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A. Human Act and Act of Man Human act one that proceeds from the deliberate free will of man. It is an act that is deliberately and knowingly performed by one having the use of reason. Therefore, both intellect and will are in play. It is an act proper to man as man.

Act of man one that is not dependent upon intellect and free will. It is done by a human person but is not proper to him as a person but it does stem from those faculties which are peculiar to man, namely intellect and free will. In plain language, an act of man is essentially an animal act.

For an act to be considered a human act, it must posses the following essential attributes: 1. It must be performed by a conscious agent who is aware of what he is doing and of its consequences. 2. It must be performed by an agent who is acting freely, that is by his own volition and power. 3. It must be performed by an agent who decides willfully to perform the act.

Human acts must, therefore, be knowing, free, and willful. The lack of any of these attributes renders an act defective and less voluntary. In judging the morality of acts (whether they are good or evil), obviously we are concerned only with human acts. The moral law has nothing to do with acts of man.


Every human act derives its morality from three elements; a) the act itself (which moralists technically call the object) b) the purpose of the act ( sometimes called the end) and c) circumstances surrounding the act. Moralists refer to these elements as object, end, and circumstances. In language less technical, we shall refer to them as act, purpose, and circumstances.

1. The act itself in order to judge the morality of human act, we must consider the act itself. Moral judgment must be based not only on the physical aspect of an act but also on its moral aspect. If a man tells a lie, the moralist must base his judgment not on the physical act of uttering words but rather on the telling of an untruth.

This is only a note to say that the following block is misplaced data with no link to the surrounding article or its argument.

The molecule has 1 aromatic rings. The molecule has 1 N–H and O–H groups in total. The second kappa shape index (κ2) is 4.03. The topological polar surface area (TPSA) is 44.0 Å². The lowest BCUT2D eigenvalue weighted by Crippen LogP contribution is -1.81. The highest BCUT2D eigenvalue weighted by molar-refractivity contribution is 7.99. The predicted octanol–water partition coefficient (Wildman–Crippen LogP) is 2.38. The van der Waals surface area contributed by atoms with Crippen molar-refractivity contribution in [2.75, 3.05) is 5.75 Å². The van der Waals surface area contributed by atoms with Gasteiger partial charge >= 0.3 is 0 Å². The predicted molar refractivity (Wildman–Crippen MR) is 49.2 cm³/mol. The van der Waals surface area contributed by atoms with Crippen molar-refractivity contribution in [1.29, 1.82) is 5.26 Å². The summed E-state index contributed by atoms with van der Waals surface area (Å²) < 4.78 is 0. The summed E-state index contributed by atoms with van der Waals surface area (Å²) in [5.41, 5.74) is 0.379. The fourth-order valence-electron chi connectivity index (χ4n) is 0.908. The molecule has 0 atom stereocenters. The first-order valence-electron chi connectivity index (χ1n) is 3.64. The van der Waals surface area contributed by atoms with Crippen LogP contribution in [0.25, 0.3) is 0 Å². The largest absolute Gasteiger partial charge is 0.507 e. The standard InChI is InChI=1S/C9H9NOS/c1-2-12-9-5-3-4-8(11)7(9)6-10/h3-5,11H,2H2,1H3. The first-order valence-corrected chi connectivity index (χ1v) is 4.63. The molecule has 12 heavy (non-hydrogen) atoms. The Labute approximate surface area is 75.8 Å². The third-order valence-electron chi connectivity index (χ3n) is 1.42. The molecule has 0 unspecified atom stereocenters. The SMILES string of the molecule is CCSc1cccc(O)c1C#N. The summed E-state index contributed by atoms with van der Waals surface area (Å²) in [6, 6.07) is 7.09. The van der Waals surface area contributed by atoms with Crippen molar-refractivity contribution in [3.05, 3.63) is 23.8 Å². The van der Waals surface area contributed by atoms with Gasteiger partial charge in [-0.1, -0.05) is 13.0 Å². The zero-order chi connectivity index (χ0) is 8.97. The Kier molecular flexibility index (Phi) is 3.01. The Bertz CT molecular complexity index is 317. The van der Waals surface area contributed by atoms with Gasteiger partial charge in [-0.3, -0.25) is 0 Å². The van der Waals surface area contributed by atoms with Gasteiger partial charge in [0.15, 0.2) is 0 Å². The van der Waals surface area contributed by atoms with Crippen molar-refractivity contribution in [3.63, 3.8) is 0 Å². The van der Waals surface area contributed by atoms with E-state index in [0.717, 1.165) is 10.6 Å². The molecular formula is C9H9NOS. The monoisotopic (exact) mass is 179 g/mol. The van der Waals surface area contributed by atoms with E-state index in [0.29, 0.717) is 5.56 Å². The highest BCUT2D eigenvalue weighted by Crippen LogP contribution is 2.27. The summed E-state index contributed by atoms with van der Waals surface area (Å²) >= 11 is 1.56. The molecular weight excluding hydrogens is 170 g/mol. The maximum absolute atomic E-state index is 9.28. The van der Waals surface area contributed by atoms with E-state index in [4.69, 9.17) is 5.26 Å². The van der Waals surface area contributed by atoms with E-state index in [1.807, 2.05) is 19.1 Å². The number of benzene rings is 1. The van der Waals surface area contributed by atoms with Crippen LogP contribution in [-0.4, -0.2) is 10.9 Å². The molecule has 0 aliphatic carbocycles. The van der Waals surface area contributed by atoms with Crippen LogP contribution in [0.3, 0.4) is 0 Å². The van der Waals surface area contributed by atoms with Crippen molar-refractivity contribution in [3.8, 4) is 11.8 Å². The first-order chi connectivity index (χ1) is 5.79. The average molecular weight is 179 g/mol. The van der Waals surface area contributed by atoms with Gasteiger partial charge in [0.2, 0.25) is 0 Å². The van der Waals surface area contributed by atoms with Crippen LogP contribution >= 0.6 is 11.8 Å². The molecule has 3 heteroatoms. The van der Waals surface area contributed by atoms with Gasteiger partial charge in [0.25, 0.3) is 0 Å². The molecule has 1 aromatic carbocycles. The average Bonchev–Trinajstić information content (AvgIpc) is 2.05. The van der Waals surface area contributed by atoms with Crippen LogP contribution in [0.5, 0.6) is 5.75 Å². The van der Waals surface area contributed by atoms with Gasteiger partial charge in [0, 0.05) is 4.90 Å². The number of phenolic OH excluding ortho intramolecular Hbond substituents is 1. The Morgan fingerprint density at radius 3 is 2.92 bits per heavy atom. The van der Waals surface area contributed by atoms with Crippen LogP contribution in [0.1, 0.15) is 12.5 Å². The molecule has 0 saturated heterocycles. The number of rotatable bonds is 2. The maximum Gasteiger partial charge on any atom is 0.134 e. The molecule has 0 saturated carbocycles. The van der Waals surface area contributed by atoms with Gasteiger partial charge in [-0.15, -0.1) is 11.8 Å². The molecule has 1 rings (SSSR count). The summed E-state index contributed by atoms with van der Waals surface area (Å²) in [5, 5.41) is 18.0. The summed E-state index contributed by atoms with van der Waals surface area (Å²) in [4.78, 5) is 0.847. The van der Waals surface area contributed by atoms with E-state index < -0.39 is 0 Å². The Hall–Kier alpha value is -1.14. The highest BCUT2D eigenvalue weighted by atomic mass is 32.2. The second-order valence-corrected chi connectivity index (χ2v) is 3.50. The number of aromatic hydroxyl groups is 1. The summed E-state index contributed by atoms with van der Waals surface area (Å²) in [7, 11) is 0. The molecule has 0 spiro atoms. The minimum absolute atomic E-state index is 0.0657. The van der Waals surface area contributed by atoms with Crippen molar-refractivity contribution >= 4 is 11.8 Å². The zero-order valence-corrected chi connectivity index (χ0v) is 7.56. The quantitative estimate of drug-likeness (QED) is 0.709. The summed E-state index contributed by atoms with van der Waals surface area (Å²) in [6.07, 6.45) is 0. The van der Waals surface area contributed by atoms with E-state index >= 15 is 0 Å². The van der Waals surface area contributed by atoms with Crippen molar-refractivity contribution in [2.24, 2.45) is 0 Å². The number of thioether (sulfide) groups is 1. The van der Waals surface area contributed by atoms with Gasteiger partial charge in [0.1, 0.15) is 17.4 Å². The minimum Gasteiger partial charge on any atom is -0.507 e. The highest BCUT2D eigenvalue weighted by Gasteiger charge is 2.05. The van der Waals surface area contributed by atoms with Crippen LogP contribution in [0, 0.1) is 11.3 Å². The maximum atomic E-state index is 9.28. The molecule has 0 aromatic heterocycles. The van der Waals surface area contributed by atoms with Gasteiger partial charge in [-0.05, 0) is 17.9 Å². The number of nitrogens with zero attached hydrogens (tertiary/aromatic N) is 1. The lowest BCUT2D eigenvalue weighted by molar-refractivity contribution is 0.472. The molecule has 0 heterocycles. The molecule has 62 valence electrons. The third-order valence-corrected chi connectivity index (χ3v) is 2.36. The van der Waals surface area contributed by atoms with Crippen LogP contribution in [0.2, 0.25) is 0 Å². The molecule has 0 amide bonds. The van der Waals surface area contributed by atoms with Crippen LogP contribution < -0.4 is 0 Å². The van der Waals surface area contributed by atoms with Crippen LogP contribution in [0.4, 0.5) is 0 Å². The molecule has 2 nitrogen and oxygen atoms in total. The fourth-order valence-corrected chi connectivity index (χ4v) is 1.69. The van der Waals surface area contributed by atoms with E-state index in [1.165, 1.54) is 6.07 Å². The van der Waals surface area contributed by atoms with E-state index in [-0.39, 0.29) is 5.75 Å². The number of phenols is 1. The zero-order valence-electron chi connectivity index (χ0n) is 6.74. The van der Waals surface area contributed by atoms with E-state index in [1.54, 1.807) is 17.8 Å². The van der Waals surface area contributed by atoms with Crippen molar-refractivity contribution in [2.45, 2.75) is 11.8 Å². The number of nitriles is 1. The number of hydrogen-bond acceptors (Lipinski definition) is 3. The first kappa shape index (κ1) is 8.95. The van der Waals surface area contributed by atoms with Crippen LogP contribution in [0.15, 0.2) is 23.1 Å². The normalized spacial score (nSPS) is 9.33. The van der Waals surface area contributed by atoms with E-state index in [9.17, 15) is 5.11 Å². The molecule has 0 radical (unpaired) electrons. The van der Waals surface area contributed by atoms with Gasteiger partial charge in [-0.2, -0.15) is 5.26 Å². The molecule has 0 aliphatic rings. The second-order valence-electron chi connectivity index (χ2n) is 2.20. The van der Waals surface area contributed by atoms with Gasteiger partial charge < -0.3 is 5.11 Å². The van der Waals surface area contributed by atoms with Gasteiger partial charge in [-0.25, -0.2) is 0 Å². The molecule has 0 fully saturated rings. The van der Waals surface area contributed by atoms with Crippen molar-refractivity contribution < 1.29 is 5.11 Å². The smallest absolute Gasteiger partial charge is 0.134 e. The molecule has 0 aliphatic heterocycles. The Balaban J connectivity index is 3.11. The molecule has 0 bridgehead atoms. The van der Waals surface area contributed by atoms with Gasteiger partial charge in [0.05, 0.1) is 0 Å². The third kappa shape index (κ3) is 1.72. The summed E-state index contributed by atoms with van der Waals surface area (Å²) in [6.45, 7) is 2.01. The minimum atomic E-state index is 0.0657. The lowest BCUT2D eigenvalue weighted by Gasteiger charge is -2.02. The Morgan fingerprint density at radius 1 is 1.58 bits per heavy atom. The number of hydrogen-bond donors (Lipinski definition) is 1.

2. Purpose it is the reason for which an act is performed, or the intention of the agent. It should be observed that the purpose will not always change the morality of an act because some acts are intrinsically wrong (evil by their nature).

3. Circumstances - are those factors, distinct from the act itself and from the purpose, which may affect the morality of the act. Circumstances alter cases. Any careful moral judgment will weigh the circumstances.


1. An act is morally good if the act itself, the purpose and the circumstance are substantially good. 2. If an act itself is intrinsically evil (evil by its very nature), the act is not morally allowable regardless of purpose or circumstances. 3. If an act is in itself morally good or at least indifferent, its morality will be judged by the purpose or circumstances.

4. Circumstances may create, mitigate, or aggravate sin. They may change an indifferent act into one that is morally sinful. 5. If all three moral elements (the act, purpose, and circumstances) are good, the act is good. If any one element is evil, the act is evil.


1. Ignorance lack of knowledge in a person capable of knowing. In some cases we are responsible for knowledge, in other cases we are not; in other words, there are different types of ignorance. 1.1. Ignorance of the law lack of knowledge that a particular law exists. 1.2. Ignorance of the fact lack of realization that one is violating a law.

1.3 Vincible ignorance it implies culpable (responsible for wrong or error) negligence. The subject could know and ought to know. 1.3. Simple vincible ignorance is present when one makes some, but not sufficient, effort to dispel (get rid of) his ignorance.